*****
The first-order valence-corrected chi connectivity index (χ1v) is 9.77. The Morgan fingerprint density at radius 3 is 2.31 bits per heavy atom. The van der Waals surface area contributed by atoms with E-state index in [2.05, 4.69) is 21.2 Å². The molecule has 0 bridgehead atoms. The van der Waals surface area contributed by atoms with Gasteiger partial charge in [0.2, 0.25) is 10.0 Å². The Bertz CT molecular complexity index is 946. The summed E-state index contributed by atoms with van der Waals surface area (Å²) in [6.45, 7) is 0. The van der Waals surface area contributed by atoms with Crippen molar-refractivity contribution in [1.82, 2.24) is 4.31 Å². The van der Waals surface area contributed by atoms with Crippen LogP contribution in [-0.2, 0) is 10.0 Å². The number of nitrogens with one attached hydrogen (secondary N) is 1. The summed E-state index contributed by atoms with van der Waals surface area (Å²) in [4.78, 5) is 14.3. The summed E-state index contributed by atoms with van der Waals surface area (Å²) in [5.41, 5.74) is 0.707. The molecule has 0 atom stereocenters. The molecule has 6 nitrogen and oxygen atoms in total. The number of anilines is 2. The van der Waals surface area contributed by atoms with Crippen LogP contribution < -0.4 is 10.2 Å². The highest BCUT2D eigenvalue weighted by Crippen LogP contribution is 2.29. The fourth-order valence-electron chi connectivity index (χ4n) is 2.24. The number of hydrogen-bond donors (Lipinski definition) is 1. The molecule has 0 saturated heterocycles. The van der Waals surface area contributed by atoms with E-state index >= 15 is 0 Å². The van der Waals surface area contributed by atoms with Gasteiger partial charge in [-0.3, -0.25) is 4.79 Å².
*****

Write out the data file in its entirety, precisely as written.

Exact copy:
The first-order valence-corrected chi connectivity index (χ1v) is 9.77. The Morgan fingerprint density at radius 3 is 2.31 bits per heavy atom. The van der Waals surface area contributed by atoms with E-state index in [2.05, 4.69) is 21.2 Å². The molecule has 0 bridgehead atoms. The van der Waals surface area contributed by atoms with Gasteiger partial charge in [0.2, 0.25) is 10.0 Å². The Bertz CT molecular complexity index is 946. The summed E-state index contributed by atoms with van der Waals surface area (Å²) in [6.45, 7) is 0. The van der Waals surface area contributed by atoms with Crippen molar-refractivity contribution in [1.82, 2.24) is 4.31 Å². The van der Waals surface area contributed by atoms with Crippen LogP contribution in [-0.2, 0) is 10.0 Å². The number of nitrogens with one attached hydrogen (secondary N) is 1. The summed E-state index contributed by atoms with van der Waals surface area (Å²) in [4.78, 5) is 14.3. The summed E-state index contributed by atoms with van der Waals surface area (Å²) in [5.41, 5.74) is 0.707. The molecule has 0 atom stereocenters. The molecule has 6 nitrogen and oxygen atoms in total. The number of anilines is 2. The van der Waals surface area contributed by atoms with Crippen LogP contribution < -0.4 is 10.2 Å². The highest BCUT2D eigenvalue weighted by Crippen LogP contribution is 2.29. The fourth-order valence-electron chi connectivity index (χ4n) is 2.24. The number of hydrogen-bond donors (Lipinski definition) is 1. The molecule has 0 saturated heterocycles. The van der Waals surface area contributed by atoms with E-state index >= 15 is 0 Å². The van der Waals surface area contributed by atoms with Gasteiger partial charge in [-0.3, -0.25) is 4.79 Å².